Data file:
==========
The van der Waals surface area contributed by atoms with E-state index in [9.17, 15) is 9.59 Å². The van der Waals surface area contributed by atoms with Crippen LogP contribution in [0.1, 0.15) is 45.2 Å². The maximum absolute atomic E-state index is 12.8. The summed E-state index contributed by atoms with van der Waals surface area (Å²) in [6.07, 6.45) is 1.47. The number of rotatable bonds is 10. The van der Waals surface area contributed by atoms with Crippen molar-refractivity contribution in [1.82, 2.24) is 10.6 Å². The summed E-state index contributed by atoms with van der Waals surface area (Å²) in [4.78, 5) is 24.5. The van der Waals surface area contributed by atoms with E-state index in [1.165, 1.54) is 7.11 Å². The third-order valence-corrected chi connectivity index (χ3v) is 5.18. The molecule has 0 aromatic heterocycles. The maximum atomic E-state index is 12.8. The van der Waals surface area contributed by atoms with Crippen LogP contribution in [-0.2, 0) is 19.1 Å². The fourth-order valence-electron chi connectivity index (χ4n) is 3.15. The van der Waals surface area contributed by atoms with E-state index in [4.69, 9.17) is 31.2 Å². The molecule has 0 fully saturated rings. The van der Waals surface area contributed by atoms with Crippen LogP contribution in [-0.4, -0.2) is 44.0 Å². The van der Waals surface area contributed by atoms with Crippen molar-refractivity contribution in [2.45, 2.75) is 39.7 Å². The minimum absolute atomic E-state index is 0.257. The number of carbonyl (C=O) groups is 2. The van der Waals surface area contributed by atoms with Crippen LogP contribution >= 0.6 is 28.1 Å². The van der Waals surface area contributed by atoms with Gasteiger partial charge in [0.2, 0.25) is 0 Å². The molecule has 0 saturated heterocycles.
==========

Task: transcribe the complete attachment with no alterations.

The van der Waals surface area contributed by atoms with E-state index in [9.17, 15) is 9.59 Å². The van der Waals surface area contributed by atoms with Crippen LogP contribution in [0.1, 0.15) is 45.2 Å². The maximum absolute atomic E-state index is 12.8. The summed E-state index contributed by atoms with van der Waals surface area (Å²) in [6.07, 6.45) is 1.47. The number of rotatable bonds is 10. The van der Waals surface area contributed by atoms with Crippen molar-refractivity contribution in [1.82, 2.24) is 10.6 Å². The summed E-state index contributed by atoms with van der Waals surface area (Å²) in [4.78, 5) is 24.5. The van der Waals surface area contributed by atoms with E-state index in [1.165, 1.54) is 7.11 Å². The third-order valence-corrected chi connectivity index (χ3v) is 5.18. The molecule has 0 aromatic heterocycles. The maximum atomic E-state index is 12.8. The van der Waals surface area contributed by atoms with Crippen LogP contribution in [-0.2, 0) is 19.1 Å². The fourth-order valence-electron chi connectivity index (χ4n) is 3.15. The van der Waals surface area contributed by atoms with E-state index in [4.69, 9.17) is 31.2 Å². The molecule has 0 fully saturated rings. The van der Waals surface area contributed by atoms with Crippen LogP contribution in [-0.4, -0.2) is 44.0 Å². The van der Waals surface area contributed by atoms with Crippen molar-refractivity contribution in [2.45, 2.75) is 39.7 Å². The minimum absolute atomic E-state index is 0.257. The number of carbonyl (C=O) groups is 2. The van der Waals surface area contributed by atoms with Crippen LogP contribution >= 0.6 is 28.1 Å². The van der Waals surface area contributed by atoms with Gasteiger partial charge in [0.2, 0.25) is 0 Å². The molecule has 0 saturated heterocycles.